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Open: 10/25/15- Close: 11/01/15 Late with Lance is Back! Featuring Actual Stars!
Reviewed for By: Ashley Griffin

Peter Michael Marino is the theater world's answer to Christopher Guest. I had the great joy of getting to review his more well known show "Desperately Seeking the Exit" and, though "Late With Lance" does not have the deep message, or moving journey that that show did - it does exactly what it is supposed to do - entertain us with a really fun evening at the theater. 

"Late With Lance" feels a lot like what "Waiting For Guffman" would be if it could exist on stage. I've always been so frustrated by the fact that there's really no good way to bring a piece reliant on the mockumentary form such as "Waiting For Guffman" or "Drop Dead Gorgeous" to the stage. The very thing that makes the piece, and provides the backbone on which the whole story - and likewise all of the humor is based can't exist in a live stage show. There is a very specific suspension of disbelief that exists in the theater that doesn't on film. The closest any piece came to making it work was the Broadway show "Smile" - and that was (tragically) a flop. 

Lance Jonathan (please call him "Just Lance" - after all, he wrote an entire song about it) is a cross between Corky St. Clair and Libby Mae Brown. He is an aspiring Broadway star (in the vein of Rachel Berry) who has been working on his dad's cruise ship for the past fifteen years (working as a swing.) He is in town for one night only (the night the ship is in port) and is fulfilling one of the many dreams in his dream journal by performing his one man show in a bar off-off-off-off Broadway. He is paired with a brilliantly droll techie who, in between begrudgingly playing malfunctioning sound cues is forced to continuously check Lance's phone to see if Liza, or Hugh Jackman have responded to his tweets and are showing up tonight.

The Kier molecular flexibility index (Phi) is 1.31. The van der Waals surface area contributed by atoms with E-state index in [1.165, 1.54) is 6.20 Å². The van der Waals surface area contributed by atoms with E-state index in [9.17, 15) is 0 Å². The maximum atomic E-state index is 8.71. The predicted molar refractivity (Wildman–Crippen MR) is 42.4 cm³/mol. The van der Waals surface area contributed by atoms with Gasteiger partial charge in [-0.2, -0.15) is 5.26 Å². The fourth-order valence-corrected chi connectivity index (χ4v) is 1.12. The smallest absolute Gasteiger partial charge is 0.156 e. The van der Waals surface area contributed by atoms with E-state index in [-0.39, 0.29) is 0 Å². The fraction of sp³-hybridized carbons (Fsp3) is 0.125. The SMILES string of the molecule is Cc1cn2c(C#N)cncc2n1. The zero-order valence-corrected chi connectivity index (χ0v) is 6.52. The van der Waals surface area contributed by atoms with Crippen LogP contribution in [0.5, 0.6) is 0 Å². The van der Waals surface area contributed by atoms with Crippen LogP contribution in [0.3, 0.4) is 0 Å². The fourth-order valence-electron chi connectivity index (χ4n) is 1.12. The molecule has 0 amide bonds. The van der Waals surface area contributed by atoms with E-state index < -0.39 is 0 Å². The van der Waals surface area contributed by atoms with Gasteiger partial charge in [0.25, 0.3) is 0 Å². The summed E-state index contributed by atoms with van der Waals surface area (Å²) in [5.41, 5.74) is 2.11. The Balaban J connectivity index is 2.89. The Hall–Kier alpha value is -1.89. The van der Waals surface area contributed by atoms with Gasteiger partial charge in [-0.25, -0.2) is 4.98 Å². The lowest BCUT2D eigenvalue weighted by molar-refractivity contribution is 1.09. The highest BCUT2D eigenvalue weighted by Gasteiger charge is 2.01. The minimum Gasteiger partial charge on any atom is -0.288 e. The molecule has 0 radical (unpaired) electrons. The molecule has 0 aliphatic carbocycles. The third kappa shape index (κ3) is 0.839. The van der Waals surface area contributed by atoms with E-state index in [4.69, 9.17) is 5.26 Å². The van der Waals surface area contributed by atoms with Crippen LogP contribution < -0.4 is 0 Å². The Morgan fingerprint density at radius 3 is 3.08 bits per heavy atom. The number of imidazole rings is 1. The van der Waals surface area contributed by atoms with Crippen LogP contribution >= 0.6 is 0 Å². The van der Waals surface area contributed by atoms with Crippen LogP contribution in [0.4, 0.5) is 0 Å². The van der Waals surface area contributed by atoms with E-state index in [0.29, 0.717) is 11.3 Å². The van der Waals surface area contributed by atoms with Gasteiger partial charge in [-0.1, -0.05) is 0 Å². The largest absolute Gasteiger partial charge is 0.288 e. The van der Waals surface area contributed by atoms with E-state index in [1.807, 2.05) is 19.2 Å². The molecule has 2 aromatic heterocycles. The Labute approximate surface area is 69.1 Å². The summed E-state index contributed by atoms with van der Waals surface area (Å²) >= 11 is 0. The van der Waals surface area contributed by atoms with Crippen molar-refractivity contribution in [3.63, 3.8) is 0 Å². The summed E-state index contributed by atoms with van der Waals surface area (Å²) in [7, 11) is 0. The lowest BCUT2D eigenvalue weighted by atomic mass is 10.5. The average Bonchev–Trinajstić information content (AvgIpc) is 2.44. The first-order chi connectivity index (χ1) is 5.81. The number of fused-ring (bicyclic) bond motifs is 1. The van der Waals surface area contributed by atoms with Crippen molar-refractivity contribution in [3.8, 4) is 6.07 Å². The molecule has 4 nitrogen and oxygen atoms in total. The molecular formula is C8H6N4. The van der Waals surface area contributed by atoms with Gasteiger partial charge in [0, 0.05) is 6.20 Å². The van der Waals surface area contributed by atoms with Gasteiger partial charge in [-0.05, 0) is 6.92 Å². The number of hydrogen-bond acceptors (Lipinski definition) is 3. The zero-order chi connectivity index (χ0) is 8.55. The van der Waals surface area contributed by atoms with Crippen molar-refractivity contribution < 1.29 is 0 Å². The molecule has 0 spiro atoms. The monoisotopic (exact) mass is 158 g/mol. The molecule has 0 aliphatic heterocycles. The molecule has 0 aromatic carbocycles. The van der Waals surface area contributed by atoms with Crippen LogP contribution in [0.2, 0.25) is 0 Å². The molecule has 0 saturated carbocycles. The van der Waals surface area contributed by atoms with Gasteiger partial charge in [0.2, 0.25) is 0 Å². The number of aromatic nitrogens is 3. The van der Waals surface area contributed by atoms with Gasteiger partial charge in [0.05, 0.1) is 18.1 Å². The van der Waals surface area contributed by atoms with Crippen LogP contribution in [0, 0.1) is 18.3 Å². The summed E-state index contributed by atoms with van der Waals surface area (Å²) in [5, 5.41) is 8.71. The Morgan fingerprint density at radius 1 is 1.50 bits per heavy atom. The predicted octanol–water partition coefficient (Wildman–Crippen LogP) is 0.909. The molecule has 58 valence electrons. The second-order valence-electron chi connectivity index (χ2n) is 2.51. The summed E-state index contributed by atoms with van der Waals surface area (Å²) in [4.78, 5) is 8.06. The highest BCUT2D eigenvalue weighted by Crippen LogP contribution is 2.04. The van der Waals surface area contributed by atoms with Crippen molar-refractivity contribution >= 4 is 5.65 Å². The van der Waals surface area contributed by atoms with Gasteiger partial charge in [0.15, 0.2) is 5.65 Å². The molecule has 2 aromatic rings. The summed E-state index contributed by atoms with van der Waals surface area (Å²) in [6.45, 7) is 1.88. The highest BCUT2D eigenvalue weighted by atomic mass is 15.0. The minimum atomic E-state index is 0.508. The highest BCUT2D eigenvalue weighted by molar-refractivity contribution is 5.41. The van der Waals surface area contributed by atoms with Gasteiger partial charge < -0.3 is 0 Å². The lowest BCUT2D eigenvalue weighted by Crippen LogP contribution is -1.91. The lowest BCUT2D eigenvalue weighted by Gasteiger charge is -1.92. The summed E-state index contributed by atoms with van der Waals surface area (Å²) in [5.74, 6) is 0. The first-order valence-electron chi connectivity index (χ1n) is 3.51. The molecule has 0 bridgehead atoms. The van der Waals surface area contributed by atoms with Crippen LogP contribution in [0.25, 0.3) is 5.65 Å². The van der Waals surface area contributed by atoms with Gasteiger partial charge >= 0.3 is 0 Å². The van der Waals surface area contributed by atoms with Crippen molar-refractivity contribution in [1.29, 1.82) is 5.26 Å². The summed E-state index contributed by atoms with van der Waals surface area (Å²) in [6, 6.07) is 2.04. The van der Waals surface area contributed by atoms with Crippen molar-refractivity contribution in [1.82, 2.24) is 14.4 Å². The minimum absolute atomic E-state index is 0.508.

What elevates the show is how well it mocks just the kind of show it's claiming to be. It's difficult to parody a genre while performing that genre - it's all to easy to just slip into bad theater. But Marino comments on what he is mocking. We love Lance, and at the same time we recognize just how ridiculous he is. Marino incorporates really fun audience interaction which, when paired with Lance as a central character, brings the focus of the evening to elevating the story of the every day, not terribly spectacular person. 

The show could benefit from delving deeper into its themes - in the way "Desperately Seeking the Exit" did. Marino is quite a craftsman, and could elevate this piece to have a broader scope and be much more moving if he so chose. With a great deal of work, it really could transform into a theatrical "Waiting For Guffman." But as it is now, "Lance" is a very enjoyable and fun evening at the theater. Perhaps my favorite moment was when Lance performed the audition monologue that failed to get him into the LaGuardia ("Fame") school of the performing arts - the monologue from the movie "Fame" in which the female dancer auditioning for the school gets cut in favor of her dance partner - who was just supposed to be doing her a favor. 

Triple Crown Underground Theater : 330 7th Avenue